At that moment, the jukebox music changed to something much more fiery and rhythmic.
“How well-timed!” he got a strange look in his eyes, “So, have you ever danced the tango?”
In response to my negative response he laughed and announced, “Well, this will be your first time, then! Follow my lead.”
To my immense surprise, it turned out that David was a pretty good tango dancer. Every step he made was smooth, every twirl and turn completely in step with the rhythm of the melody. I was trying my hardest to follow and despite not knowing even the basics of the dance, with his lead, I managed to follow all the moves and not miss the rhythm even once.
After a while, I stared to enjoy the dance. There is something captivating and entrancing about getting to dance the tango with someone you love. Every time our bodies touched sent a new wave of emotions through me and while I was aware of the other patrons’ eyes on us, I kept wanting this moment to continue forever.
With every step, David and I were one. He guided my moves and I followed, even adding my own twist on them when possible.
Eventually, the music came to an end and David finished our performance by pulling me close and kissing me.
The bar crowd erupted into a round of applause, the loudest belonging to the bartender herself.
“Wow, I never knew you could dance like this!” I looked at my husband with admiration.
“I do. And you make a great dance student. I look forward to continuing our lessons at home,” he smiled warmly.
As we got back to our seats, the bartender was ecstatic. “That. Was. Amazing!!! Are you two professional ballroom dancers?”
“No, we’re just having fun on a date,” David admitted.
“First date?” she asked.
“Married for five years, actually,” I informed her.
“Wow, you two just gave me major relationship goals, then! Drinks are on the house for the both of you,” she promised and rushed off to make them.
“Where did you learn to dance like this?” I asked incredulously.
“At boarding school,” he smiled. “My roommate and best friend there was the son of professional ballroom dancers. He always joked that they’ll disown him if he didn’t know how to dance these things. He taught the moves of these dances to anyone who was willing to learn them. Of course I took advantage of that opportunity!”
“What else is there that I don’t know about you? You aren’t a secret master of the arts too, are you?” I was impressed.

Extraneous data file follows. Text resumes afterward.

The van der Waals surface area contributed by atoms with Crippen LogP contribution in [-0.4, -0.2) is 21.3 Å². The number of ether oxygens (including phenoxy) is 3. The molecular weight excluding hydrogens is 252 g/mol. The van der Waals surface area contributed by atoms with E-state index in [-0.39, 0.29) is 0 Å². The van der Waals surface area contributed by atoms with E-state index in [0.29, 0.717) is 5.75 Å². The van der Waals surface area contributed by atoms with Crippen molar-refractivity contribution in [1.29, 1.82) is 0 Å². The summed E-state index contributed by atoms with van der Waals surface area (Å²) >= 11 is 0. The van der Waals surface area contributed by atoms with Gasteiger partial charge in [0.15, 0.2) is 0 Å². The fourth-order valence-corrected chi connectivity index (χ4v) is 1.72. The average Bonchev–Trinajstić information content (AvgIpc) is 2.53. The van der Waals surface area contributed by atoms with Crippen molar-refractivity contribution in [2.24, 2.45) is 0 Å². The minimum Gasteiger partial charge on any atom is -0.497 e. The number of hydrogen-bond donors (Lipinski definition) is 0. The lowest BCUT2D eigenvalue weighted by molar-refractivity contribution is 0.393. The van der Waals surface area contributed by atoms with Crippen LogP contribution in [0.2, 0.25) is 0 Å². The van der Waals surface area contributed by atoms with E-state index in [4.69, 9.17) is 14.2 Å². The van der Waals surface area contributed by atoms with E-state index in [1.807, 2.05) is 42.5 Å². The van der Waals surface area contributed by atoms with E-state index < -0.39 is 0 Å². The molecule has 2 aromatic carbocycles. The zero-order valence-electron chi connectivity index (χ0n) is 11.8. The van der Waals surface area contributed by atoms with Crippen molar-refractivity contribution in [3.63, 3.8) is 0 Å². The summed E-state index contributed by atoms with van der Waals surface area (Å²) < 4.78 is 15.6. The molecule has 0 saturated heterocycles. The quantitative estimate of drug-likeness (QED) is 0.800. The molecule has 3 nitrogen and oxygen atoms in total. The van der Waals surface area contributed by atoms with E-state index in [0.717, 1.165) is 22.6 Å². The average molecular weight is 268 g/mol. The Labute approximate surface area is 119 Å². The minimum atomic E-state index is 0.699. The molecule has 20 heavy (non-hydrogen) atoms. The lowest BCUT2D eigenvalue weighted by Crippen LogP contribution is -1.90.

“Never tried any of it, so I can’t say. Who knows?” David laughed.
“Your drinks are here!” the bartender announced.
“I don’t know if I should,” I admitted, remembering my last interaction with strong beverages.
“I’m sure one will be fine,” David shrugged. “Besides, I’m here and I’ll take you home.”
Three hours later, I was once again plastered from what was probably the strongest drink in all of Hidden Springs, and David was helping me out of the cab, half-carrying me home.
“Wow,” he noted, “you really do have the weakest alcohol tolerance I’ve ever encountered.”
“Yeah, well, I think I deserved a drink. And you said yourself I was a good student, and good students deserve a reward,” I mumbled. “Hey, who are they?”
David followed my gaze to our front porch. On it were a woman and a young girl of about eight years of age.
“I don’t know them, but let’s see what they want. Besides it’s starting to rain pretty hard.”
As soon as we approached the woman looked up from the ground with relief in her eyes. She approached us before we even got to them.
“Thank goodness, you’re home. I’m Norma, I’m with social services. I’m sorry to just show up like this but… I’m extremely sorry to inform you, but Sharon Preston was involved in a terrible accident and… well, she hasn’t made it unfortunately. And Millicent’s birth certificate lists you as her father, Mr. Collier.”
My intoxication evaporated at her words. Father? David? To this girl?
Though all of this, she hasn’t looked up from her lap even once, but she had the same hair color and while her skin was lighter, there was definitely a resemblance.
Upon hearing these words, David’s face went almost white.
“I have a daughter?” he managed to get out.
“Yes,” Norma answered. “Once again, I’m really sorry to be dropping in like this, but we’ve tried to reach you for hours, ever since we’ve arrived here, but it seems like our number for you was wrong.”
“Sorry,” he mumbled.
“She doesn’t have any other relatives,” Norma quietly informed us. “Sharon’s parents have already passed away and she was an only child. It’s either with you or into the system for her.”
“Of course she’s going to stay with us,” I intercepted. “There is no way she’s going anywhere else if her father is here.”
“Thank you for understanding,” Norma seemed to relax. “I’ll be going then. Here’s my number if you need anything.”
And with that she was gone, leaving us with a young scared girl who seemed as shocked to be here as we were to see her here.
“Let’s get inside before we all catch a cold, come on,” I urged both the child and the adult.
The girl meekly got up from the porch and followed us inside. I didn’t know if she was in such shock over the loss of her mother, over being here, over meeting her father, or over all of the above. But she needed support at this time and I was going to give it to her to the best of my ability.
Well, that’s the end of this chapter.
The song they danced to is the Libertang0!